Display Settings:

Format

Send to:

Choose Destination
See comment in PubMed Commons below
J Biol Chem. 2003 Dec 19;278(51):51006-14. Epub 2003 Sep 30.

Oxidized phospholipids induce expression of human heme oxygenase-1 involving activation of cAMP-responsive element-binding protein.

Author information

  • 1Department of Vascular Biology and Thrombosis Research, University of Vienna, Vienna A-1090, Austria.

Abstract

Heme oxygenase-1 (HO-1) catalyzes the rate-limiting step in heme degradation, protects against oxidative stress, and shows potent anti-inflammatory effects. Oxidized phospholipids, which are generated during inflammation and apoptosis, modulate the inflammatory response by inducing the expression of several genes including HO-1. Here we investigated the signaling pathways and transcriptional events involved in the induction of HO-1 gene expression by oxidized 1-palmitoyl-2-arachidonoyl-sn-glycero-3-phosphorylcholine (OxPAPC) in human umbilical vein endothelial cells. OxPAPC up-regulated HO-1 mRNA and protein in a time- and concentration-dependent manner, whereas pro-inflammatory agents like TNF-alpha and lipopolysaccharide did not significantly induce HO-1 expression in human umbilical vein endothelial cells. Signaling pathways involved in the OxPAPC-mediated HO-1 induction included protein kinases A and C, as well as the mitogen-activated protein kinases p38 and ERK. The cAMP-responsive element-binding protein (CREB) was phosphorylated via these pathways in response to OxPAPC treatment and expression of a dominant-negative mutant of CREB inhibited OxPAPC-induced activity of a human heme oxygenase-1 promoter-driven luciferase reporter construct. We identified a cAMP-responsive element and a Maf recognition element to be involved in the transcriptional activation of the HO-1 promoter by OxPAPC. In gel shift assays we observed binding of CREB to the cAMP-responsive element after OxPAPC treatment. Induction of HO-1 expression by lipid oxidation products via CREB may represent a feedback mechanism to limit inflammation and associated tissue damage.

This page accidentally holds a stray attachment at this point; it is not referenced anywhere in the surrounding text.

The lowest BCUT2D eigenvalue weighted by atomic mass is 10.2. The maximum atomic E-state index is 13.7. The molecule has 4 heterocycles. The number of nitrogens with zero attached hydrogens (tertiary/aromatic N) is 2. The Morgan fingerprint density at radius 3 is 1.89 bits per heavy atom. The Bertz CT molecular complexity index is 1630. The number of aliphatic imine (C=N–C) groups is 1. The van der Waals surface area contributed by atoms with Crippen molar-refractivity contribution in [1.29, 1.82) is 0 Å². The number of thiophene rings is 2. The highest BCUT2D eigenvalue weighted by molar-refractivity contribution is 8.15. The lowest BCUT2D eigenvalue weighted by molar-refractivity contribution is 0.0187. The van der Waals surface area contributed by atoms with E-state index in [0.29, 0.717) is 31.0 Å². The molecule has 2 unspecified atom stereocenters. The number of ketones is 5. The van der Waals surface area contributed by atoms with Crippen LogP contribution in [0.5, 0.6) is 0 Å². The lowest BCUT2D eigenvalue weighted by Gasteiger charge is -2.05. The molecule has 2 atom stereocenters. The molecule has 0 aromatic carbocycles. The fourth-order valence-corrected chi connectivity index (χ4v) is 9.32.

PMID:
14523007
[PubMed - indexed for MEDLINE]
Free full text
PubMed Commons home

PubMed Commons

0 comments
How to join PubMed Commons

    Supplemental Content

    Full text links

    Icon for HighWire
    Loading ...
    Write to the Help Desk